What Nathan Cullen would have said at the JRP Enbridge hearing
Nathan Cullen, NDP House Leader and MP for Skeena-Bulkley Valley, felt insulted. The federal government's attitude wrapping up its arguments before the Joint Review Panel hearings on the Northern Gateway pipeline proposal, he said, was essentially dismissive of the wishes of his constituents. And they are the people who will be most affected if the Enbridge, Inc. pipeline pushes through British Columbia's northern regions and the Great Bear Rainforest.
"We’ve got no aboriginal issues, no fish and environmental issues, no issues at all."
Enbridge was even worse, saying that anyone who didn't agree with the proposal was either ignorant or simply didn't understand the facts, he said, adding that Enbridge repeated in its final argument that the Northern Gateway pipeline would be in the national interest.
"I think that's a complete lie," Cullen said.
Standing up to government 'bullying'
In an interview with the Vancouver Observer yesterday afternoon, Cullen said he was not allowed to express what was really on his mind at the hearings, that "the federal government has undermined this process since day one."
"The bullying form Mr. Harper and his ministers has really gotten our backs up," he said.
"In the North, we have intimate knowledge of raw resource export from forestry and it's devastating. Anyone who proposes raw export of oil as national interest -- it's a bad idea," he said, referring to the fact Canada exports bitumen instead of upgrading the oil within the country to create jobs increase its value.
"They call that a banana republic in the South. Mr. Harper calls it Canada."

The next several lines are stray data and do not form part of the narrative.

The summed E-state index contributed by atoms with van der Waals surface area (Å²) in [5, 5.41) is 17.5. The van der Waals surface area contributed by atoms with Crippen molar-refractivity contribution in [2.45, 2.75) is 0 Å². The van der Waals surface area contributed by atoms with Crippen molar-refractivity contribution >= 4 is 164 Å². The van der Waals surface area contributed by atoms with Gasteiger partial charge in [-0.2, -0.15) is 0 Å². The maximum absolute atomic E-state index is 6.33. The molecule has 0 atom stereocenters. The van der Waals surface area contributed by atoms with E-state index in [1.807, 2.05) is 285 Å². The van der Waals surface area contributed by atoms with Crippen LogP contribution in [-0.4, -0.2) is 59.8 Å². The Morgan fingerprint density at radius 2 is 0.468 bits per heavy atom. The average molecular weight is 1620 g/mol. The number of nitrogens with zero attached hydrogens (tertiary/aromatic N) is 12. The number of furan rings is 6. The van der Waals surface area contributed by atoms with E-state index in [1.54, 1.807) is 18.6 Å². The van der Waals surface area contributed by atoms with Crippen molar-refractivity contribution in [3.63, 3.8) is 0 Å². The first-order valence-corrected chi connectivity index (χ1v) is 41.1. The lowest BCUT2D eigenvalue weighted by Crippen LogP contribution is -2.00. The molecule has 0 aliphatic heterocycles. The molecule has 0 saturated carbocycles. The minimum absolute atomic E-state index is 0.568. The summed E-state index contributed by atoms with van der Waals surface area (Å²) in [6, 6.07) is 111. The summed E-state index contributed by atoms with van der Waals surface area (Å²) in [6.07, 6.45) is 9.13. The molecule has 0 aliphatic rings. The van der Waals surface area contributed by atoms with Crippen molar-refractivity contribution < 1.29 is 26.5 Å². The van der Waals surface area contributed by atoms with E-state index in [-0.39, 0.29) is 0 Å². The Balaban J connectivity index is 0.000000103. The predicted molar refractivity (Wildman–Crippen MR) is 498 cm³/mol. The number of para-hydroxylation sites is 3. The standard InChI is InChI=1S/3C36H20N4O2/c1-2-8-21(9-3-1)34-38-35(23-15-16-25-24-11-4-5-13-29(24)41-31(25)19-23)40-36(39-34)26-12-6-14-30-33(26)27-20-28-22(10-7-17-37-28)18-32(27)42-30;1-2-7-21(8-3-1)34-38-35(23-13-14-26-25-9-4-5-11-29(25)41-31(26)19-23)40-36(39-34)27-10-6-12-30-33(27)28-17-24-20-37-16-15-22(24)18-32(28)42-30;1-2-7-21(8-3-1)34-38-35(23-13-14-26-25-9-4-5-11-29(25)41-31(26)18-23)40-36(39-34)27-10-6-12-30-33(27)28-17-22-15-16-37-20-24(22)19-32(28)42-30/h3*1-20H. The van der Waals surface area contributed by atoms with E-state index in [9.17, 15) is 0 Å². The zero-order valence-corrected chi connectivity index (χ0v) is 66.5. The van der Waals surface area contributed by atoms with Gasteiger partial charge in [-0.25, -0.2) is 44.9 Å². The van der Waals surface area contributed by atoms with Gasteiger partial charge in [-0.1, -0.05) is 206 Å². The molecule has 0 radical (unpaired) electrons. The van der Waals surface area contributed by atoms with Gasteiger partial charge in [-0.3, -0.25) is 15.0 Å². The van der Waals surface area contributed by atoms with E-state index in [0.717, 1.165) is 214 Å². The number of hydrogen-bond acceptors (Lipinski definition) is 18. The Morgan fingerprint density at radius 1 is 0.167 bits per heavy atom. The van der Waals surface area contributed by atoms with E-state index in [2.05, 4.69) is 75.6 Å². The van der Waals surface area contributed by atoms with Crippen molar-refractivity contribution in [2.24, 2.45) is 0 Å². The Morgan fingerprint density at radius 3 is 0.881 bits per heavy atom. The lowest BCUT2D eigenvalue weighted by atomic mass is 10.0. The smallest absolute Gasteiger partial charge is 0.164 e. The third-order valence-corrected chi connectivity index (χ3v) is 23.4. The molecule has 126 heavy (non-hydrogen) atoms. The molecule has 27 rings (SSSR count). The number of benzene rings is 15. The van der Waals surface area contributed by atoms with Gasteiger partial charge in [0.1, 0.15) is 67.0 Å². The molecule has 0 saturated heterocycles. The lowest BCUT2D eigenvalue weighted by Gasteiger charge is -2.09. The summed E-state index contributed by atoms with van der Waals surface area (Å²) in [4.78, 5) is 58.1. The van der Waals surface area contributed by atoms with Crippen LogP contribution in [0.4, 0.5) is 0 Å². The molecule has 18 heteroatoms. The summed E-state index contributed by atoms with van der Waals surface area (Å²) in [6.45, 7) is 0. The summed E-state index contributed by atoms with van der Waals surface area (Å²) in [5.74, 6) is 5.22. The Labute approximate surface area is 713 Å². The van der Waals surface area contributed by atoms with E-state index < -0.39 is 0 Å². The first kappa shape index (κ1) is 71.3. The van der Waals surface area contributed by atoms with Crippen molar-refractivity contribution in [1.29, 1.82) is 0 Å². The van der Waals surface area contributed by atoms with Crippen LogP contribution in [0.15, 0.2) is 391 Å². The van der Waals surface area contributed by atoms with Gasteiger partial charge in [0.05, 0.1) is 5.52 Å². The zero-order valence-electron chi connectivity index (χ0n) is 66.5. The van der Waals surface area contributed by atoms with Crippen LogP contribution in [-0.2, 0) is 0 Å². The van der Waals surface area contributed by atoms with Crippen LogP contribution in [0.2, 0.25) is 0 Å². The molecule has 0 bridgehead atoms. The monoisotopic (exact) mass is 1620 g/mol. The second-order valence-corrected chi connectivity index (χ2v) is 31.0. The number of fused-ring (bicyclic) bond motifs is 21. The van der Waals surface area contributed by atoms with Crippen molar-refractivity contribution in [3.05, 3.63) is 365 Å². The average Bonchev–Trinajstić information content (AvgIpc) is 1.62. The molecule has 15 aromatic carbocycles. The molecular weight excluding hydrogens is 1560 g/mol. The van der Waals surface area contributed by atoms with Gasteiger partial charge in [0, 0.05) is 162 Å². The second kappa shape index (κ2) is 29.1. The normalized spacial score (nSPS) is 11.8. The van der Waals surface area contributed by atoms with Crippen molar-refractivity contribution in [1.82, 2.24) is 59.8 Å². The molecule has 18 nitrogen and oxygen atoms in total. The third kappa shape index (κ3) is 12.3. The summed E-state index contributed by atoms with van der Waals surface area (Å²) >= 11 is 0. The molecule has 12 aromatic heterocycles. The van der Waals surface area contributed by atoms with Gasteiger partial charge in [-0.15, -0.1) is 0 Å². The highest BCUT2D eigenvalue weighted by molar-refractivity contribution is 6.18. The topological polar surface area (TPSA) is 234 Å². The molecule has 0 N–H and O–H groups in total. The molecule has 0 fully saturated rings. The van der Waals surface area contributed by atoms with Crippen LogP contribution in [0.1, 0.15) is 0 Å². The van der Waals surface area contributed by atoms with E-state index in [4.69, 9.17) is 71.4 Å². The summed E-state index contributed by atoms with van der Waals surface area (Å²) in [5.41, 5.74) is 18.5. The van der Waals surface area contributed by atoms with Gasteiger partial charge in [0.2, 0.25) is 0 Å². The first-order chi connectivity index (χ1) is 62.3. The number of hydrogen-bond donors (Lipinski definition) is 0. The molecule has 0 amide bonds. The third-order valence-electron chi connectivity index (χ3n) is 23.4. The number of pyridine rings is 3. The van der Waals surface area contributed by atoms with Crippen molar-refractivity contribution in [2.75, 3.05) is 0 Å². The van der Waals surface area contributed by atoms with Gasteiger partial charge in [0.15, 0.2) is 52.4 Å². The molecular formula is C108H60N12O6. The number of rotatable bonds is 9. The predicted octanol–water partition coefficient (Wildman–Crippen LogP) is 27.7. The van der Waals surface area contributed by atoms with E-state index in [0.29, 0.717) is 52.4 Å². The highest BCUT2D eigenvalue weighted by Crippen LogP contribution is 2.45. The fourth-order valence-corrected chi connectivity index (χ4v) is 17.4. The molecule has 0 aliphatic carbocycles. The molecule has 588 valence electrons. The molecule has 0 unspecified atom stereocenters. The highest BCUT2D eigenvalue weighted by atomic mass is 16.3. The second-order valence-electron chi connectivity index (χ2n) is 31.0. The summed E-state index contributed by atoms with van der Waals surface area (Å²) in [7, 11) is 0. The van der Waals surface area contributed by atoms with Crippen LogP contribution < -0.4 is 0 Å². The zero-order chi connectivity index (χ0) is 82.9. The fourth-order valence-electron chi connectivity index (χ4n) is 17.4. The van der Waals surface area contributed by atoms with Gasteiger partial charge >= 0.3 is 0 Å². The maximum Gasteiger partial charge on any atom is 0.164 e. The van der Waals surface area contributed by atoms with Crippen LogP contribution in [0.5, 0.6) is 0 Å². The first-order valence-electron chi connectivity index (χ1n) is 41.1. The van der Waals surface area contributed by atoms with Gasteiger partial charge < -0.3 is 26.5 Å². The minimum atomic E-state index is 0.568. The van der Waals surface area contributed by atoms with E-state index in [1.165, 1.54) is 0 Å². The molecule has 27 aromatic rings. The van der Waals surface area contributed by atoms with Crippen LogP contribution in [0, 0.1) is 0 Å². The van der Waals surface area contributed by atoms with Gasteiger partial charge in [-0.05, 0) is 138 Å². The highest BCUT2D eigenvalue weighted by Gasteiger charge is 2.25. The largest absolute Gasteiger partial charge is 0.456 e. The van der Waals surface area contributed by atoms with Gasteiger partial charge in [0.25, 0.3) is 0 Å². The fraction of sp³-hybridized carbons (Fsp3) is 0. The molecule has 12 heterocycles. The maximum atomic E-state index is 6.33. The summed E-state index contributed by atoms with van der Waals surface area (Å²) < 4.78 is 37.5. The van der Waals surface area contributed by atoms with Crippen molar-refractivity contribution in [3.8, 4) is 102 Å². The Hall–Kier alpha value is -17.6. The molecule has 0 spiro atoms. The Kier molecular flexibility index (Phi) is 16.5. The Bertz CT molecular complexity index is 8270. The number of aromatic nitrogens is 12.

He would have liked to have told the Joint Review Panel how impressed and humbled he is "by the way we've come together as a region in the face of this threat and that the pattern from Mr. Harper doesn't stop here with one pipeline.
"This is the way he bullies his own MPs, the media, anyone who happens to disagree with him. It's very un-Canadian.
He said he would have told more stories about being in villages and coffee shops and church basements and about "how powerful people can be when they're speaking from a place of values about their home."
"I wouldn't have wished any of this to happen--I think the fight against the Enbridge pipeline has been an incredible drain on resources and energy and has created a lot of heartache for people. But we've stood together in resisting this very dangerous idea."
'The pipeline won't be built.'
Cullen said he is nevertheless certain the proposed Northern Gateway pipeline will never be built.
"The inevitable outcome is this pipeline doesn't get built."
But "how we get there" is the problem.
"I know this prime minister ... I fear he's going to try to force his hand. I think it would be very destructive for the country. The result will be the same in the end, the pipeline won't be built. But a lot of harm will be done along the way."
The complete transcript of Cullen's statement to the Joint Review Panel on Wednesday can be found here.